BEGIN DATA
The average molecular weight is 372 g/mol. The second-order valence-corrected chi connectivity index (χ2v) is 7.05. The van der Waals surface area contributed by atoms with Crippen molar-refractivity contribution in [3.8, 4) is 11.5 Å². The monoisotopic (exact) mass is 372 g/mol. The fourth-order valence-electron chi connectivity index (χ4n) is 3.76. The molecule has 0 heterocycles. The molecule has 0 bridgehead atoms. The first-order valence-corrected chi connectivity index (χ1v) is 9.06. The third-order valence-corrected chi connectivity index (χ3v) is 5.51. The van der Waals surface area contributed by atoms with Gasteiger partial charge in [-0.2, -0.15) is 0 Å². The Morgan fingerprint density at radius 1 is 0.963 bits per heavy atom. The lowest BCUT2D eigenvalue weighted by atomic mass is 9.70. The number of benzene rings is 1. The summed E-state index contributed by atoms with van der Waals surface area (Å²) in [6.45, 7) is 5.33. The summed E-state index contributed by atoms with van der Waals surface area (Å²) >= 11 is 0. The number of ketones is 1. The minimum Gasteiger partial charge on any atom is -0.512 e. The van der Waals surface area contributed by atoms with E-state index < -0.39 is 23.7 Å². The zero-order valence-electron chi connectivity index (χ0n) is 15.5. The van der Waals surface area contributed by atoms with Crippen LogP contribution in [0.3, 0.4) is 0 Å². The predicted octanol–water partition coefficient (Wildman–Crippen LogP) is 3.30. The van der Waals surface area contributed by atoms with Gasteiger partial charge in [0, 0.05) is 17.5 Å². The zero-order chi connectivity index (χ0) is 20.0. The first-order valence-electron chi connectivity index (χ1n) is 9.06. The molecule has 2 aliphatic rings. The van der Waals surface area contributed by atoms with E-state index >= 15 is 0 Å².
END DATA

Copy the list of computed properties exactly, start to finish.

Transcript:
The average molecular weight is 372 g/mol. The second-order valence-corrected chi connectivity index (χ2v) is 7.05. The van der Waals surface area contributed by atoms with Crippen molar-refractivity contribution in [3.8, 4) is 11.5 Å². The monoisotopic (exact) mass is 372 g/mol. The fourth-order valence-electron chi connectivity index (χ4n) is 3.76. The molecule has 0 heterocycles. The molecule has 0 bridgehead atoms. The first-order valence-corrected chi connectivity index (χ1v) is 9.06. The third-order valence-corrected chi connectivity index (χ3v) is 5.51. The van der Waals surface area contributed by atoms with Gasteiger partial charge in [-0.2, -0.15) is 0 Å². The Morgan fingerprint density at radius 1 is 0.963 bits per heavy atom. The lowest BCUT2D eigenvalue weighted by atomic mass is 9.70. The number of benzene rings is 1. The summed E-state index contributed by atoms with van der Waals surface area (Å²) in [6.45, 7) is 5.33. The summed E-state index contributed by atoms with van der Waals surface area (Å²) >= 11 is 0. The number of ketones is 1. The minimum Gasteiger partial charge on any atom is -0.512 e. The van der Waals surface area contributed by atoms with E-state index < -0.39 is 23.7 Å². The zero-order valence-electron chi connectivity index (χ0n) is 15.5. The van der Waals surface area contributed by atoms with Crippen LogP contribution in [0.3, 0.4) is 0 Å². The predicted octanol–water partition coefficient (Wildman–Crippen LogP) is 3.30. The van der Waals surface area contributed by atoms with Gasteiger partial charge in [0, 0.05) is 17.5 Å². The zero-order chi connectivity index (χ0) is 20.0. The first-order valence-electron chi connectivity index (χ1n) is 9.06. The molecule has 2 aliphatic rings. The van der Waals surface area contributed by atoms with E-state index >= 15 is 0 Å².